separate code from text on demand

You can still run your R code on its own. Emacs and Rstudio both provide an interface to send your R code from your Rnw document directly to the R interpreter. You don't need to generate the tex file if you just want to check a value. You can also extract all the R code from the document, should you want a plain .R file. (via the purl() function from knitr).

It is true that you can't run LaTeX without running knitr/R, but in this context it's no longer useful to do so. You don't touch the .tex file by hand anymore, instead you generate your pdf directly from the .R file.

collaborate with colleagues that don't know LaTeX

knitr supports Markdown as well as LaTeX, which makes it much more accessible to non-LaTeX using colleagues. I have had some success using knitr to sell reproducible research to peers who would never consider investing the time to learn LaTeX. I also have some hope that knitr will be the gateway drug that helps pull more people into LaTeX ;)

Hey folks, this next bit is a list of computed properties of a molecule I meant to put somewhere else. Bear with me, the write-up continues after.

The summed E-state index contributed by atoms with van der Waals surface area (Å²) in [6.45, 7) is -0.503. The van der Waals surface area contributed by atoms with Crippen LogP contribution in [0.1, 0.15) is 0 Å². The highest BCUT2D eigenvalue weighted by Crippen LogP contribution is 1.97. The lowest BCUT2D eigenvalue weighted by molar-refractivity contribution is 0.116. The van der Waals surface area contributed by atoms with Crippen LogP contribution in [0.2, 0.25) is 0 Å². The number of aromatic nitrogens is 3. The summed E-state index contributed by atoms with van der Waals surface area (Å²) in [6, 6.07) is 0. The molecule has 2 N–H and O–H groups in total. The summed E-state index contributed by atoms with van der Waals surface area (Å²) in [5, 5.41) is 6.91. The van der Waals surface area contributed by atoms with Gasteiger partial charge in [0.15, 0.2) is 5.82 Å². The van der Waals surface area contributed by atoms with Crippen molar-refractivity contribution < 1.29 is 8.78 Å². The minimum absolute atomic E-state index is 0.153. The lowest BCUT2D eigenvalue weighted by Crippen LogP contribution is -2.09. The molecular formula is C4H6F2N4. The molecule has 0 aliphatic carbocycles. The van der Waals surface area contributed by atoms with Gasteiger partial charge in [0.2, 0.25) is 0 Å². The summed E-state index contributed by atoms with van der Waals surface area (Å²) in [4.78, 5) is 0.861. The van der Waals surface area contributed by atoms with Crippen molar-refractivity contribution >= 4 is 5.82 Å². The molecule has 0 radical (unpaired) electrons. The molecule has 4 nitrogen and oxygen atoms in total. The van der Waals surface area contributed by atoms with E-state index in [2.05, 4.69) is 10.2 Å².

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    collaborate with colleagues - unfortunately my colleagues are likely to use LaTeX but not R, so they would prefer to be able to compile standalone LaTeX :(
    – ff524
    Commented Feb 28, 2014 at 20:38
  • 2
    If your colleagues know latex and not R, the make workflow may be better. In my field, most people use or are well aware of R, but almost noone even knows of LaTeX
    – Tyler
    Commented Mar 1, 2014 at 3:12
  • And if they don't it provides a nice separation :) Commented Mar 1, 2014 at 7:28